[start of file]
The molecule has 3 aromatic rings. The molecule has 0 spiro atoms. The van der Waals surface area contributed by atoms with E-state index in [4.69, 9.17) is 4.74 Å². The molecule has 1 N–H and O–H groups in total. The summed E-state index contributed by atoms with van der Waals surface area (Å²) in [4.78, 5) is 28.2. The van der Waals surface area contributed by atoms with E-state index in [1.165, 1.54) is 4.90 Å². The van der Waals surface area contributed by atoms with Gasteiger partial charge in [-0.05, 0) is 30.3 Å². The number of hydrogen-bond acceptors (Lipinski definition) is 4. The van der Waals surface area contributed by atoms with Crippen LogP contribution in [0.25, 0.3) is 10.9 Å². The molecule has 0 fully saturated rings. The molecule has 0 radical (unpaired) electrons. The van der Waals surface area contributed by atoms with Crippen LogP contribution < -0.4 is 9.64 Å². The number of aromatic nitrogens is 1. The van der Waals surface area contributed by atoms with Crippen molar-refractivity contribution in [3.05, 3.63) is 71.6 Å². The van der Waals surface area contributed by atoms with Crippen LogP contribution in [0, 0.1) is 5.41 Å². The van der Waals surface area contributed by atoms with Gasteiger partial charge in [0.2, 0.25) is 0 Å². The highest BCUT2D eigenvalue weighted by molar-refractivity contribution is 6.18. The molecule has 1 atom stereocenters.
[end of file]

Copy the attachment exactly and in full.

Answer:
The molecule has 3 aromatic rings. The molecule has 0 spiro atoms. The van der Waals surface area contributed by atoms with E-state index in [4.69, 9.17) is 4.74 Å². The molecule has 1 N–H and O–H groups in total. The summed E-state index contributed by atoms with van der Waals surface area (Å²) in [4.78, 5) is 28.2. The van der Waals surface area contributed by atoms with E-state index in [1.165, 1.54) is 4.90 Å². The van der Waals surface area contributed by atoms with Gasteiger partial charge in [-0.05, 0) is 30.3 Å². The number of hydrogen-bond acceptors (Lipinski definition) is 4. The van der Waals surface area contributed by atoms with Crippen LogP contribution in [0.25, 0.3) is 10.9 Å². The molecule has 0 fully saturated rings. The molecule has 0 radical (unpaired) electrons. The van der Waals surface area contributed by atoms with Crippen LogP contribution < -0.4 is 9.64 Å². The number of aromatic nitrogens is 1. The van der Waals surface area contributed by atoms with Crippen molar-refractivity contribution in [3.05, 3.63) is 71.6 Å². The van der Waals surface area contributed by atoms with Crippen LogP contribution in [0, 0.1) is 5.41 Å². The van der Waals surface area contributed by atoms with Gasteiger partial charge in [0.2, 0.25) is 0 Å². The highest BCUT2D eigenvalue weighted by molar-refractivity contribution is 6.18. The molecule has 1 atom stereocenters.